ON SEPTEMBER 11, we suffered the bloodiest aggression against us on our own soil in our history. War was declared on the United States, and the United States responded by going to war. But in no small measure because of the irrational compulsion to assemble a coalition that Arab and/or Islamic states would be willing to join, we have not been fighting this war with the all-out energy we summoned up after Pearl Harbor.
We, the American people, passionately want and need and demand that the enemy be defeated as decisively as Germany and Japan were by 1945. (Seventy-two percent of us are even in favor of restoring the draft!) It is not merely our physical security that has for the first time been called into question. A great blow has also been struck against our confidence in our strength and power, and we hunger for -- yes -- revenge.
Beyond revenge, we crave "a new birth" of the confidence we used to have in ourselves and in "America the Beautiful." But there is only one road to this lovely condition of the spirit, and it runs through what Roosevelt and Churchill called the "unconditional surrender" of the enemy. If we go on dithering, our lives will remain at permanent risk. So, too, will something deeper than the desire for physical security that has been stirred and agitated by the ferocious wound we received on September 11: a wound that is still suppurating and sore for lack of the healing balm that only a more coherent and wholehearted approach to the war will bring.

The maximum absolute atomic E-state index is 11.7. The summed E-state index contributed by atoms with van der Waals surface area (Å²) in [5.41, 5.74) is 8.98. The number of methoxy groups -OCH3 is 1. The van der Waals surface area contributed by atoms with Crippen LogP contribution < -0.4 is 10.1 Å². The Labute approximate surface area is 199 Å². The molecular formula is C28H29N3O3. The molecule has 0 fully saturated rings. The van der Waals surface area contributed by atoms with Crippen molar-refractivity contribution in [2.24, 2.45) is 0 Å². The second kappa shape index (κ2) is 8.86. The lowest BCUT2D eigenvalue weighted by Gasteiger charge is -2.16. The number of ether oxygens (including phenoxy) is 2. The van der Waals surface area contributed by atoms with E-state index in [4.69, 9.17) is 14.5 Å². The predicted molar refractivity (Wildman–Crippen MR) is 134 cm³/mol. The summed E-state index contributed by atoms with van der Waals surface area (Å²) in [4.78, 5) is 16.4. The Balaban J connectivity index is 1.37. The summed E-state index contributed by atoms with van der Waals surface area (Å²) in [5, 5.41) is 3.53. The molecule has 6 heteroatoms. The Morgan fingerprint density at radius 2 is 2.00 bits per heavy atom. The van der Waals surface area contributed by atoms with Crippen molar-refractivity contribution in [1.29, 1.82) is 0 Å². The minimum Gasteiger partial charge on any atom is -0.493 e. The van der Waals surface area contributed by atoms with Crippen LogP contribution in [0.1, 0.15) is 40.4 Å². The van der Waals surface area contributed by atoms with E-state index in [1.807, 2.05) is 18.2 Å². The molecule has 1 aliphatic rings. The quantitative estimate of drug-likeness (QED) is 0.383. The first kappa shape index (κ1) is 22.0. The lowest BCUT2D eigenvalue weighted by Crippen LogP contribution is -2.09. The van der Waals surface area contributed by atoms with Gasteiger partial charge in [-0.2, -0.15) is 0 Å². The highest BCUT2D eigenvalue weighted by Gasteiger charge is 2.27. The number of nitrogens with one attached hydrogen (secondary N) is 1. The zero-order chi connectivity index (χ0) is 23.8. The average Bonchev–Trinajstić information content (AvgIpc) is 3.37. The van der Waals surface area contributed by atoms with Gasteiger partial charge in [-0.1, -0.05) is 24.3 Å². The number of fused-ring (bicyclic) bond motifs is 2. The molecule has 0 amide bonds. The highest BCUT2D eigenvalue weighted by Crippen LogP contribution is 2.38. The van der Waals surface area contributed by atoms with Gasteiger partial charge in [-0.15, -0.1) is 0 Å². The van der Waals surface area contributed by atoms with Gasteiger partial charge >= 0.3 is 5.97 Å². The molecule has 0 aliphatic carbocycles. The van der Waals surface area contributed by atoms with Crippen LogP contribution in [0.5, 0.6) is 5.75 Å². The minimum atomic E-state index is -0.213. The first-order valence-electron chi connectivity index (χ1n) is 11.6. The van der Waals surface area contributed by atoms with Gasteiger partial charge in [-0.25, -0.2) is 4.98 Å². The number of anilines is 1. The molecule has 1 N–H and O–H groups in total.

What I mean is that nothing less than the soul of this country is at stake, and that nothing less than an unambiguous victory will save us from yet another disappointment in ourselves and another despairing disillusion with our leaders. Only this time the disappointment and the despair might well possess enough force to topple us over just as surely as those hijacked planes did to the twin towers of the World Trade Center.
Norman Podhoretz is editor-at-large of Commentary and a senior fellow at the Hudson Institute. His most recent book is My Love Affair with America (Free Press).
November 12, 2001 - Volume 7, Number 9